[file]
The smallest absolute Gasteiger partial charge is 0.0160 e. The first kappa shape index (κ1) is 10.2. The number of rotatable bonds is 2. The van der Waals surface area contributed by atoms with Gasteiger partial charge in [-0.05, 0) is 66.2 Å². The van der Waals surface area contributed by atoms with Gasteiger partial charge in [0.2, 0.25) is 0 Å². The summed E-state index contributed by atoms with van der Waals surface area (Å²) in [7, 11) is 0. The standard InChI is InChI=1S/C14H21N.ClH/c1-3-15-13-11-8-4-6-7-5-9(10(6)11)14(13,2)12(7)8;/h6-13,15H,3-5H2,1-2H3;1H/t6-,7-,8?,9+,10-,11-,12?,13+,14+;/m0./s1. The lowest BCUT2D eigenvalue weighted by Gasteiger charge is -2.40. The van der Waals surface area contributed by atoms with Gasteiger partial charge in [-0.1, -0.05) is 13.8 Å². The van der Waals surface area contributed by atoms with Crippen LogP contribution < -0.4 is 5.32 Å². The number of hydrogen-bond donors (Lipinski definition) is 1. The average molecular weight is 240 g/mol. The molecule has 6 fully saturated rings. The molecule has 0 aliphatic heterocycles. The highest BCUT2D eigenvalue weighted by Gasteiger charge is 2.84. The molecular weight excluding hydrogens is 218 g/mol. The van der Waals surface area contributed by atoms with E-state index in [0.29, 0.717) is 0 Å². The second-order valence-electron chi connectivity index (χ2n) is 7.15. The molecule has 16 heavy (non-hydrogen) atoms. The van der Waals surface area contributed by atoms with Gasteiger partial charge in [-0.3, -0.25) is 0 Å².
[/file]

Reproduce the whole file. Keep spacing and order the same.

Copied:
The smallest absolute Gasteiger partial charge is 0.0160 e. The first kappa shape index (κ1) is 10.2. The number of rotatable bonds is 2. The van der Waals surface area contributed by atoms with Gasteiger partial charge in [-0.05, 0) is 66.2 Å². The van der Waals surface area contributed by atoms with Gasteiger partial charge in [0.2, 0.25) is 0 Å². The summed E-state index contributed by atoms with van der Waals surface area (Å²) in [7, 11) is 0. The standard InChI is InChI=1S/C14H21N.ClH/c1-3-15-13-11-8-4-6-7-5-9(10(6)11)14(13,2)12(7)8;/h6-13,15H,3-5H2,1-2H3;1H/t6-,7-,8?,9+,10-,11-,12?,13+,14+;/m0./s1. The lowest BCUT2D eigenvalue weighted by Gasteiger charge is -2.40. The van der Waals surface area contributed by atoms with Gasteiger partial charge in [-0.1, -0.05) is 13.8 Å². The van der Waals surface area contributed by atoms with Crippen LogP contribution < -0.4 is 5.32 Å². The number of hydrogen-bond donors (Lipinski definition) is 1. The average molecular weight is 240 g/mol. The molecule has 6 fully saturated rings. The molecule has 0 aliphatic heterocycles. The highest BCUT2D eigenvalue weighted by Gasteiger charge is 2.84. The molecular weight excluding hydrogens is 218 g/mol. The van der Waals surface area contributed by atoms with E-state index in [0.29, 0.717) is 0 Å². The second-order valence-electron chi connectivity index (χ2n) is 7.15. The molecule has 16 heavy (non-hydrogen) atoms. The van der Waals surface area contributed by atoms with Gasteiger partial charge in [-0.3, -0.25) is 0 Å².